Home > Industrial, Legal > OSHA Cracking Down on Companies Not Reporting Accidents

OSHA Cracking Down on Companies Not Reporting Accidents

Last year the Occupational Safety and Health Administration announced  an initiative to crack down on employers  that cover up workplace hazards by failing to disclose many of their on-the-job injuries. Last week the agency showed that it is moving ahead on the issue. It proposed fines of more than $1.2 million in a case against a Houston-based company that, officials say, did not properly report 72 percent of its employee injuries and illnesses over more than a two-year period.

HOUSTON, TEXAS – The company, Goodman Manufacturing Co., came under investigation after the agency received a complaint about concealed workplace incidents at an air conditioning equipment plant in Houston.  OSHA said it eventually found that Goodman provided “grossly incorrect” information about the severity of workplace injuries from January, 2008, through March, 2010, and cited the company for 83 “willful violations.” According to the Houston Chronicle, the injuries included back, shoulder, neck and wrist strains, as well as respiratory illness, an eye injury and an instance in which an employee’s stomach was burned with Freon.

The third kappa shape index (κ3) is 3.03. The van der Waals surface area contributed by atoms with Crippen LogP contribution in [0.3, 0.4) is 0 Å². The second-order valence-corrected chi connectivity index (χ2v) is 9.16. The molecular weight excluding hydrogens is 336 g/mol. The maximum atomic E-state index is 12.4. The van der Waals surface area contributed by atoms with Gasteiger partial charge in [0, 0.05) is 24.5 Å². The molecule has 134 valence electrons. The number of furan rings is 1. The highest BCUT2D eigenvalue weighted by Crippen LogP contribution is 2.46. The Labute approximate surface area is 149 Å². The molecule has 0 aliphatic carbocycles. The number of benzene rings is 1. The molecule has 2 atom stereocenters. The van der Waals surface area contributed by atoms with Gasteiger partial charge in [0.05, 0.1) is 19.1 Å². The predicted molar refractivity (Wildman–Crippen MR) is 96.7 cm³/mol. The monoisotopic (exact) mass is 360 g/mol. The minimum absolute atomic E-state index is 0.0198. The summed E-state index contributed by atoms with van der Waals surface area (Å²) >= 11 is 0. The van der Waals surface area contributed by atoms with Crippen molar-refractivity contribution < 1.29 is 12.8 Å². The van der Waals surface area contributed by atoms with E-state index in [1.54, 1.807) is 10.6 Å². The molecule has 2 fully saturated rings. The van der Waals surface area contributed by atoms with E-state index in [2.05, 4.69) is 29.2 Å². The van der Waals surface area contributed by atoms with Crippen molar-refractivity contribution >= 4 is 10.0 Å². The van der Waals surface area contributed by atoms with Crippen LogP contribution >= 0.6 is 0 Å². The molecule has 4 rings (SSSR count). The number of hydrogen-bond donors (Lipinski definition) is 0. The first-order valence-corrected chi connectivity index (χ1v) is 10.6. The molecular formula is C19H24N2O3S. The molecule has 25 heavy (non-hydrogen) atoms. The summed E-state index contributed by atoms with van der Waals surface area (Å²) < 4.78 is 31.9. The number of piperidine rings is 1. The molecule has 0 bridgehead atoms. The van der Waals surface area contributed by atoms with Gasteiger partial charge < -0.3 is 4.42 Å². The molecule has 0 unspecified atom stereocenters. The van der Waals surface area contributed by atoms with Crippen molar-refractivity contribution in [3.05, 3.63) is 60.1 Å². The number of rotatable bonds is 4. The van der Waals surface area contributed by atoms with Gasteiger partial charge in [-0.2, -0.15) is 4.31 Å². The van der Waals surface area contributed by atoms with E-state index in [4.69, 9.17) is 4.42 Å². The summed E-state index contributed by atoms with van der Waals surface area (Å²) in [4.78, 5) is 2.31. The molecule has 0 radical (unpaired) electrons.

In a news release from OSHA, Labor Secretary Hilda L. Solis said, “Accurate workplace injury and illness records are vital tools for identifying hazards and protecting workers’ health and safety. Workers and employers need this information to recognize patterns of injuries and illnesses, and prevent future hazards.”

OSHA initiated its “National Emphasis Program on Recordkeeping” last year after studies showed a wide gap between the number of injuries reported by employers versus the totals drawn from other sources, such as hospital and workers compensation records. For example, in Michigan in 2007, official figures based on employer reports counted 160 work-related amputations, while academic researchers identified 708 cases.

Goodman, which said it would contest its citations, has been cited by OSHA previously. In October, 2004, the company agreed to pay $277,000 in penalties for workplace safety violations after an incident in which an employee lost an arm.

Separately,  OSHA last week also announced that it is seeking $3 million in penalties from Alabama’s Whitesell Corp., which makes components for cars and appliances. OSHA cited the company for tampering with the safety systems on its hydraulic presses in an incident that led to the amputation of an employee’s hand.

In addition, the agency on Tuesday said it is pursuing $160,500 in fines against Pilgrim’s Pride Corp., one of the nation’s largest chicken producers, for 29 health and safety violations at a plant in Russellville, Ala. Among other problems, OSHA said it found  unsafe batteries that exposed workers to acid burns and electrical shock, a lack of machine guards, unmarked fire exits and unsecured chlorine cylinders.

All three of the cited companies have 15 days to decide whether to contest OSHA’s findings and proposed penalties.

Story via FairWarning.org

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Categories: Industrial, Legal Tags: , , ,
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  1. October 14, 2010 at 7:13 am

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